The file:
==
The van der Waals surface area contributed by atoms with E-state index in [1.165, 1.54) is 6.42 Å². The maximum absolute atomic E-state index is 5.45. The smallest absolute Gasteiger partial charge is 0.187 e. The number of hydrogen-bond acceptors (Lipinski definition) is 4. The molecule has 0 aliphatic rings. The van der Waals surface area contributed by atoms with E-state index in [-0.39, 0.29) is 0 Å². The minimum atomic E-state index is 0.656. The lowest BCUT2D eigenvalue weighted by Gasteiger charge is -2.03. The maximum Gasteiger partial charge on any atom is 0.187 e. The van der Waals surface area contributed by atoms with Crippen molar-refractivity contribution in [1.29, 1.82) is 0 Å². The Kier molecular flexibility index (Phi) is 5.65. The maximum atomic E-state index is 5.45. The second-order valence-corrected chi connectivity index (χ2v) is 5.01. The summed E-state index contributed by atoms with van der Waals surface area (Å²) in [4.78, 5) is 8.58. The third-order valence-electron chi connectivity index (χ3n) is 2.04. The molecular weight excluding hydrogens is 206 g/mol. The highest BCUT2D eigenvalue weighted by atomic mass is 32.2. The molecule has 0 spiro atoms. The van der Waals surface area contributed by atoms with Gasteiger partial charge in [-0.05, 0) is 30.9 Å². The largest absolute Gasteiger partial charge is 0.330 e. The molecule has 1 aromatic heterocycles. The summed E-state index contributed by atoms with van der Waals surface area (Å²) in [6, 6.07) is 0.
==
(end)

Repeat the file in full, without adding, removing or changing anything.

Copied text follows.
The van der Waals surface area contributed by atoms with E-state index in [1.165, 1.54) is 6.42 Å². The maximum absolute atomic E-state index is 5.45. The smallest absolute Gasteiger partial charge is 0.187 e. The number of hydrogen-bond acceptors (Lipinski definition) is 4. The molecule has 0 aliphatic rings. The van der Waals surface area contributed by atoms with E-state index in [-0.39, 0.29) is 0 Å². The minimum atomic E-state index is 0.656. The lowest BCUT2D eigenvalue weighted by Gasteiger charge is -2.03. The maximum Gasteiger partial charge on any atom is 0.187 e. The van der Waals surface area contributed by atoms with Crippen molar-refractivity contribution in [1.29, 1.82) is 0 Å². The Kier molecular flexibility index (Phi) is 5.65. The maximum atomic E-state index is 5.45. The second-order valence-corrected chi connectivity index (χ2v) is 5.01. The summed E-state index contributed by atoms with van der Waals surface area (Å²) in [4.78, 5) is 8.58. The third-order valence-electron chi connectivity index (χ3n) is 2.04. The molecular weight excluding hydrogens is 206 g/mol. The highest BCUT2D eigenvalue weighted by atomic mass is 32.2. The molecule has 0 spiro atoms. The van der Waals surface area contributed by atoms with Gasteiger partial charge in [-0.05, 0) is 30.9 Å². The largest absolute Gasteiger partial charge is 0.330 e. The molecule has 1 aromatic heterocycles. The summed E-state index contributed by atoms with van der Waals surface area (Å²) in [6, 6.07) is 0.